Cool Runnings

Succeeding in a crowded and competitive industry, New Wave Ice Cream
gears up to expand its distribution market

Photo: Cyril Chalykof, owner of New Wave Ice Cream and the London Ice Cream Company

CYRIL CHALYKOF MIGHT spend a lot of time at his desk and on the phone, a necessity to stay on top of his growing business, but at the end of the day, he’s happiest grabbing some tools and tinkering with the machinery. Which is not surprising, given his first foray into the ice cream business was successful because of his mechanical skills.

As a teenager, Chalykof spotted a dozen ice-cream carts in fairly rough shape sitting in a farmer’s field. “I approached the owner and asked him if I could buy them, but not pay him until the end of the season,” he recalls. “If I couldn’t pay him, at least they would be refurbished when he got them back.”

Chalykof fixed up the carts himself, using all of his savings—$2,000—to get them on the road and stocked with ice cream and frozen treats. He hired students to pedal his fleet of ‘Mr. Frostee’ carts around the city—and he did make more than enough money that first year to pay for the carts.

“I put together a catalogue, with items from a number of different sources, and offered store owners the convenience of a one-stop-shop. We could deliver all of those supplies when we delivered their ice cream” —Cyril Chalykof

By the time he was 18 years old, Chalykof had established enough credit that he was able to purchase truckloads of product directly from the U.S., which represented a huge cost savings. He established New Wave Ice Cream as a wholesale distributor, and expanded his franchise to six different cities from Windsor through to North York. “I put myself through university with those bikes,” he says.

Chalykof graduated from Western in 1997 with a degree in mechanical engineering, and by 1999 he had stopped running the bikes. But he had not given up on the ice cream business. He went on to expand New Wave’s client base to include ice cream parlours, restaurants and convenience stores across Southwestern Ontario and north along the Lake Huron shores. He quickly realized that in small communities and beach towns, where the closest cash-and-carry store for supplies might be 45 minutes away, customers needed not just ice cream and frozen confections, but also related products like cones and toppings, sundae cups and napkins.

“I put together a catalogue, with items from a number of different sources, and offered store owners the convenience of a one-stop-shop,” says Chalykof. “We could deliver all of those supplies when we delivered their ice cream.”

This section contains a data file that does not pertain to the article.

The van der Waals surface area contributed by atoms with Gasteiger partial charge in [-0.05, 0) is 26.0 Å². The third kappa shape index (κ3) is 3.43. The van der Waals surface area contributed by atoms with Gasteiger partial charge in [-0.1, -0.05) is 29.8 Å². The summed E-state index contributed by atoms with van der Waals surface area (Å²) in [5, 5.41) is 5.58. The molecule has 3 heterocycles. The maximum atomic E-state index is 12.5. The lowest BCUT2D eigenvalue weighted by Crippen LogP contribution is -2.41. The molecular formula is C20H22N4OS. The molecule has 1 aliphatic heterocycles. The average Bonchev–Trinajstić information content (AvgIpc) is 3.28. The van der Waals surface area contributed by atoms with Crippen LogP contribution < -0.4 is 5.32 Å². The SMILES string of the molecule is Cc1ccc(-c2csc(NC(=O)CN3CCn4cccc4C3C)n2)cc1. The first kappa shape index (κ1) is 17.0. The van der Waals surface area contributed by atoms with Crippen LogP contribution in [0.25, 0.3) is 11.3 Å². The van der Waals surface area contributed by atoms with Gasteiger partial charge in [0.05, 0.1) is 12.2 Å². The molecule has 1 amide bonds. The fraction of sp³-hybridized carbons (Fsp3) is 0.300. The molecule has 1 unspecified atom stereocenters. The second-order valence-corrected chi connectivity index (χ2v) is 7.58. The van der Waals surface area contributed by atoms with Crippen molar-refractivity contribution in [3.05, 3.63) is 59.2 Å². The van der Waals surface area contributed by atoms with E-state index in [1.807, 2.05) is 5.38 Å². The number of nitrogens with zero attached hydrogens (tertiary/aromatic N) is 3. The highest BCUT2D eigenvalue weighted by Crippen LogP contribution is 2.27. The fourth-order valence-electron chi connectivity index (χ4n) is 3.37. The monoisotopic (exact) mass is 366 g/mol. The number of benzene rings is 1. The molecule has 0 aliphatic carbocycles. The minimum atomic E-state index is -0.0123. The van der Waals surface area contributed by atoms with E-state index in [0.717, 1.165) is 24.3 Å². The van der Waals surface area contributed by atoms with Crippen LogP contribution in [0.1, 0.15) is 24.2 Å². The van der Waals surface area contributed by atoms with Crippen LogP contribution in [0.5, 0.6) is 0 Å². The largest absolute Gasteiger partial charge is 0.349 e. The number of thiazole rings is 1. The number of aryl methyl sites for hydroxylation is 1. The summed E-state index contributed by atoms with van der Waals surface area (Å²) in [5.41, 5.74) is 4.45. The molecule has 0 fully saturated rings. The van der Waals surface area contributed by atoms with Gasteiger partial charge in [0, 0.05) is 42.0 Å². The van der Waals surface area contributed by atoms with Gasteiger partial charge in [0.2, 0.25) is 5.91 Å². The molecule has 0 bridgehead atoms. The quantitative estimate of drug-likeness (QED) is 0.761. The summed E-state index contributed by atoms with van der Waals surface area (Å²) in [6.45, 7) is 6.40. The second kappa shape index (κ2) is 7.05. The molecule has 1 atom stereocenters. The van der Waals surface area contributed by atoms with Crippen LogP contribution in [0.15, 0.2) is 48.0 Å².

One of the places he sourced tubs of premium ice cream was the London Ice Cream Company (londonicecream.ca). “I became friends with the owner, Alan Sargant, and in 2006 I bought the company from him,” says Chalykof. In the pink brick building on Base Line Road, where Sargant (pronounced ‘sergeant’) established  the London Ice Cream Company shop and where the ice cream is still produced, the flavour line-up includes a ‘Sargant Pepper’ in his honour.

Longtime employee Karen Minielly , who started in the mix room almost 20 years ago and is now the plant manager, presides over the production and formulates recipes for new taste combinations. This year, in honour of Canada’s 150th birthday, the company has introduced a few fitting flavours, including ‘Oh Canada’, ‘Bruce Trail Mix’ and ‘Canadian Rockies’.  Production has amped up significantly since Minielly first started working at London Ice Cream Company, especially during the summer, when about 25 seasonal employees are added to the mix and the plant runs from 7 a.m. to midnight.

As the manufacturing arm for New Wave Ice Cream, London Ice Cream Company produces more than its branded premium ice cream and yogurt products. There is also a competitively priced ice cream line sold through New Wave’s distribution system, and the plant produces and packages private-label ice cream products for corporate clients.

New Wave has always maintained its own warehousing and distribution facility, and that side of the business has grown significantly in recent years. Now that New Wave is wholesaling both premium and price-focused bulk ice cream products, and is offering an expanded catalogue of novelties and accessory items, the company has made inroads into new markets, most significantly in the GTA.  Since participating in the annual Restaurants Canada trade show, which is held at the end of February each year, Chalykof has been contacted by potential purchasers from Halifax to Victoria, and is gearing up for future distribution across Canada.

In order to ensure demand won’t outstrip capacity at New Wave, Chalykof recently moved the distribution business into a 35,000-square-foot facility he purchased on White Oak Road. And when you walk into his office in the new building, one of the first things you notice is a large Rocky poster behind his desk. Chalykof says he’s a huge fan of film’s working-class character because “he’s the guy who never gave up,” and he’s quick to quote his favourite line from the movie: “It ain’t about how hard you hit. It’s about how hard you can get hit and keep moving forward.”

And right now, Chalykof is feeling like he is bracing for the hits—the cost of ingredients are up, the cost of hydro has increased significantly and he’s making major investments at a time when industry competition is fierce. Nonetheless, he figures at some point production will outgrow the Base Line Road shop, and he’ll have to add a production line at the White Oak Road facility.

For now, however, his main concern is to keep what he has running smoothly and efficiently. So, when the work day draws to a close, he continues to do what he enjoys most: he heads out to the plant floor and starts to tinker.  Kym Wolfe